Petit’s action was enshrined by a British director named James Marsh. In 2008, the release of the documentary made by James Marsh was titled Man on Wire. One of the best documentaries of all time also won the Best Documentary award at the 2009 Academy Awards. This 90-minute cinema contains interviews with Philippe Petit and the people who participated in planning this very risky event. In Man on Wire, Petit also tells how he went through 45 tense minutes over the steel wire that connects the two skyscrapers.

That’s the 3 documentaries that can add insight.


Documentary films are non-fiction films that tell about real things or events. Most of these documentaries have been produced for a long time, some of which are directed by famous directors. Many of these best documentaries become controversial because they reveal the truth.

Grizzly Man (2005)

 Werner Herzog is a famous film from Germany, which takes the story of a beer enthusiast named Timothy Treadwell. In 2003, the unfortunate incident killed Treadwell with his girlfriend. Unexpectedly this film turned out to be one of the most interesting documentaries ever made. The film uses footage recorded by Treadwell himself and interviews with his colleagues and other bear experts.

 The Gleaners and I (2000)

The famous Auter Agnes Varda traveled in the countryside and cities in France looking for various aspects of the collection and said without saying that she might be a collector.

The film was made using a handheld camera and placed in every corner of The Gleaners and I is more than just political, personal and subject matter.

Nanook of the North (1922)

 Nanook of the North is one of the best documentaries in history made in 1922. The film, directed by Robert J. Flaherty, tells of a man named Nanook and his family who live in the Arctic, Canada. This film reveals what is called the modern world, a completely alien lifestyle. While many people criticized this film for falsifying part of the sequence so that the family was accused as if made up by some people. This film was an extraordinary achievement at that time.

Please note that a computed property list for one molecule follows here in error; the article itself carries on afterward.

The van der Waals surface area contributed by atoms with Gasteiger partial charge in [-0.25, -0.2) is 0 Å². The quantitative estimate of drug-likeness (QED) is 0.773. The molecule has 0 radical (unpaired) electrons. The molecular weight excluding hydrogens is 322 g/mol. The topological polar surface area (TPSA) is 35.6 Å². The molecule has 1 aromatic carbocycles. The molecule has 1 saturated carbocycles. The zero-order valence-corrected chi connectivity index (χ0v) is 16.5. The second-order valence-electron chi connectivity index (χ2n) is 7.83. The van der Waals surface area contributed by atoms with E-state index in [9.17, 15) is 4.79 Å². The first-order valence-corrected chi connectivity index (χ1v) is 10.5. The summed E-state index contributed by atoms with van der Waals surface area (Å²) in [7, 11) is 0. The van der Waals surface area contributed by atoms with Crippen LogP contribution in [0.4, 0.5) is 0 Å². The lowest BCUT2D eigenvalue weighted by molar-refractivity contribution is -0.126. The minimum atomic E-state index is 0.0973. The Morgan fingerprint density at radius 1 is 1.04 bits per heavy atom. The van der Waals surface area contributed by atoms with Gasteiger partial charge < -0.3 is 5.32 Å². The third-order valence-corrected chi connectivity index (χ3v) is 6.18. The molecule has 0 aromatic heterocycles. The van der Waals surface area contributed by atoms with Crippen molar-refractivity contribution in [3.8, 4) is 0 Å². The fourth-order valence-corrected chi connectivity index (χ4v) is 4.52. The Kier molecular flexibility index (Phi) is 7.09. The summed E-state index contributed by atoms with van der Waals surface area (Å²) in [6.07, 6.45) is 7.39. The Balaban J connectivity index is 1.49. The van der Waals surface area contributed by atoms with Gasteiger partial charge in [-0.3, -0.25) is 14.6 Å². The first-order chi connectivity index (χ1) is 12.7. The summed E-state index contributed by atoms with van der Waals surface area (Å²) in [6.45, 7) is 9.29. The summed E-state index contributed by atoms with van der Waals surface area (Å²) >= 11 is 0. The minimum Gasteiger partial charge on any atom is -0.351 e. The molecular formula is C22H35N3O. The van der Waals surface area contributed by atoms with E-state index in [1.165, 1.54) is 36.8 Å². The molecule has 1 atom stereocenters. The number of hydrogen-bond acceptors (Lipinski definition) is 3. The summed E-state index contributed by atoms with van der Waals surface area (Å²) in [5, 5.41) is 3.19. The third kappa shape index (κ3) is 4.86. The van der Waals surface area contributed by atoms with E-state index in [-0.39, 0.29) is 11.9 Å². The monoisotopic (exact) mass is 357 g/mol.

Titicut Follies (1967)

 Tititcut Follies is the best documentary in history, directed by Frederick Wiseman. This film tells the abusive treatment experienced by prison inmates. Although this film tells about the condition of inmates at Bridgewater State Hospital, it is clear that the situation in prison is clear. In addition to this documentary, there are scenes of prisoners who have been stripped, barred to eat, and bullied. They also face several legal blocks before their families visit them. The Titicut Follies film is hailed as one of the greatest documentaries ever made.

 Gray Gardens (1975)

Gray Gardens is a film that tells the life of a daughter and her mother. They live in a poor Gery Gardens estate in East Hampton. The film was directed by David Maysles, Muffie Meyer, Albert Maysles, and Ellen Hovde. These women are relatives of former US First Lady, Jacqueline Kennedy Onassis, who, for their help, saved their homes from destruction.

Women sing and dance in front of the camera by doing many other things. There has been a stage and television adaptation of this amazing documentary.

Sans Soleil (1983)

Sans Soleil, which means “No Sun,” a documentary from France, can be characterized as a documentary or essay or travel film. The film directed by Chris Markerini is a meditation film about the nature of human memory. Marker made films from footage from various trips, especially trips in Japan and Guinea Bissau, and also clips from various films. Which has different contexts independently, and this is certainly a unique experience.

Shoah (1985)

In Hebrew, Shoah means holocaust. The film is directed by Claude Lanzmann and lasts for 8 hours. This film consists of Lanzmann’s interview of holocaust survivors, witnesses, and former German officials and his visits to Holocaust sites throughout Poland, including three extermination camps. Many interviews are recorded using a hidden camera. Despite receiving criticism, Shoah is a masterpiece worth seeing.

That’s the 7 Best Documentary Films in History that you must watch.